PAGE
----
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Is polyethylene glycol safe and effective for chronic constipation in children?
  1. R Arora,
  2. R Srinivasan
  1. Llandough Hospital, Cardiff, UK; reemaramandoctors.org.uk

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    Chronic constipation is a frequently encountered problem in the paediatric wards and clinics. Your usual line of management has been to prescribe adequate doses of regular lactulose and use sodium picosulphate as a second line laxative or as add on treatment. Recently, you have become aware of a new drug—polyethylene glycol (PEG). As you have not prescribed this drug earlier, you want to appraise the evidence before using it in your clinical practice.

    Structured clinical question

    In children with chronic constipation [patients] is polyethylene glycol [intervention] better in improving stool frequency and consistency [outcome] while causing fewer side effects?

    Search strategy and outcome

    Primary sources

    Medline via Pubmed: Search was done using headings “Child”[MeSH] AND “Polyethylene Glycols”[MeSH] AND (“Constipation”[MeSH] OR “Fecal Impaction”[MeSH]). Twenty articles were found of which eight were relevant.

    To find articles that had been published but were still waiting to be indexed, another search was carried out with the terms “polyethylene glycol AND constipation AND child*”. Two further relevant articles were found.

    Proceedings of major meetings: The abstract of one relevant unpublished article was also included which was presented at the 2nd World Congress of Pediatric Gastroenterology, Hepatology and Nutrition in Paris in 2004 after contacting the author and obtaining additional information.

    Secondary sources

    Cochrane database, BestBets: No papers found.

    Summary

    See table 1.

    Table 1

     Polyethylene glycol in constipation

    Commentary

    Chronic constipation in children is a common gastrointestinal disorder encountered in general paediatric clinics and forms a substantial part of the paediatric gastroenterologist’s workload. The majority of constipated children have functional constipation and despite laxative use, success is modest. Management options include a combination of healthy eating aimed at increasing fibre and fluid intake, regular toileting, reinforcement with appropriate rewards, and laxative therapy. Combining laxative use with behavioural therapy has been shown to be better than laxative use alone.12 A high level of motivation and perseverance are necessary for these measures to be successful, and hence a continued search for a better laxative in terms of efficacy, safety, and compliance continues.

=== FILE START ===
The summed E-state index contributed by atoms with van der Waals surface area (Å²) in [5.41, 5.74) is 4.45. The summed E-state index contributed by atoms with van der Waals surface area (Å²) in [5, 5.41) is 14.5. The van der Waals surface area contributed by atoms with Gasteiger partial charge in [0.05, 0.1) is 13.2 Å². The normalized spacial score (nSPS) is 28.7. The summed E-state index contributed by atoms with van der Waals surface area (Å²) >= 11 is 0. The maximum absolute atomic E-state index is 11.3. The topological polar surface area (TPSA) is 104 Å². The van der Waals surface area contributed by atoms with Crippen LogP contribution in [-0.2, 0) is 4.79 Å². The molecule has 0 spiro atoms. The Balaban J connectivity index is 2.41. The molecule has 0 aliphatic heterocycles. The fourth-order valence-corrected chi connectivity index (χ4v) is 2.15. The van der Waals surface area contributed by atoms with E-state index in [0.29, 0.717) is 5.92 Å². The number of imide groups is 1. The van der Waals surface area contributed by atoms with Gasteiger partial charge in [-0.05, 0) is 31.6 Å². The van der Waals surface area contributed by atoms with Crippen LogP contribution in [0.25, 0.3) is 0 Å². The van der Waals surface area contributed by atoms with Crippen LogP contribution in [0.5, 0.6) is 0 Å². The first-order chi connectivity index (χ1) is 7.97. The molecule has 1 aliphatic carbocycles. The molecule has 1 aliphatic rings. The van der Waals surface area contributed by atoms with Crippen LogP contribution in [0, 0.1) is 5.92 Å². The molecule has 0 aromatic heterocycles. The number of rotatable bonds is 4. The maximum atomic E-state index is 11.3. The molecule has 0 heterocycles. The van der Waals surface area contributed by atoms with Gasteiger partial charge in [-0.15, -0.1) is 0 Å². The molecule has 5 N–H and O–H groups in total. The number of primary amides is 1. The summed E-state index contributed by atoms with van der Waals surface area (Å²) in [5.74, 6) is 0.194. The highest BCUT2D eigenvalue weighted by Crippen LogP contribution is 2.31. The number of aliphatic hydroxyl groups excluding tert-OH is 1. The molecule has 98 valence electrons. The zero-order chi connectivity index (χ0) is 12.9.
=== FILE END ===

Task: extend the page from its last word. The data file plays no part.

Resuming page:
High dose PEG with electrolytes has been available for intestinal lavage preceding radiological and surgical procedures in children for some time. The electrolytes are added to prevent their loss through the faeces due to the large volume of the lavage, but this gives the lavage solution an unpleasant salty taste. A low dose version, such as PEG 3350, is available with electrolytes (in the UK and Netherlands) or without electrolytes (in the USA); it has been in commercial use only in the last few years and is used in much smaller volumes. It has been classed as an iso-osmotic laxative and acts by opposing absorption of water from faecal material in the large bowel and thus retaining water in the faeces, which is different from the laxatives such as lactulose which draw fluid from the body into the bowel lumen due to its high osmotic load.13 PEG is physiologically inert and is not absorbed or metabolised in the gut, giving it an unlimited “ceiling of action”.13

    From the available evidence it is clear that PEG is effective for both disimpaction and maintenance in children of all age groups with chronic constipation. The compliance with PEG treatment is high. In the controlled studies,1–4 PEG has been shown to be more effective than a placebo and lactulose, and at least as effective as milk of magnesia, with a much higher compliance than any of the others. It seems safe with or without added electrolytes. Only one of the above studies actually assessed the serum electrolyte levels post-treatment; abnormal levels were not found.10 Literature search did not reveal any case reports of adverse effects to the use of low dose PEG 3350 with or without electrolytes.

    There are still some unresolved questions such as the issue of adding electrolytes, the most effective molecular weight of PEG (PEG 3350 v PEG 4000), and the safety profile of the drug in all age groups. The drug appears promising, and though its use at present is mainly in those with inadequate response to other laxatives, it is increasingly being used as first line treatment.

    CLINICAL BOTTOM LINE

    • Low dose PEG is effective, both in the short and long term management of constipation in children.

    • Low dose PEG with or without added electrolytes is safe in the treatment of constipation in children.

    • More studies are needed to determine the most safe and effective form of PEG in children.

    REFERENCES

    View Abstract

    Footnotes

    • Bob Phillips

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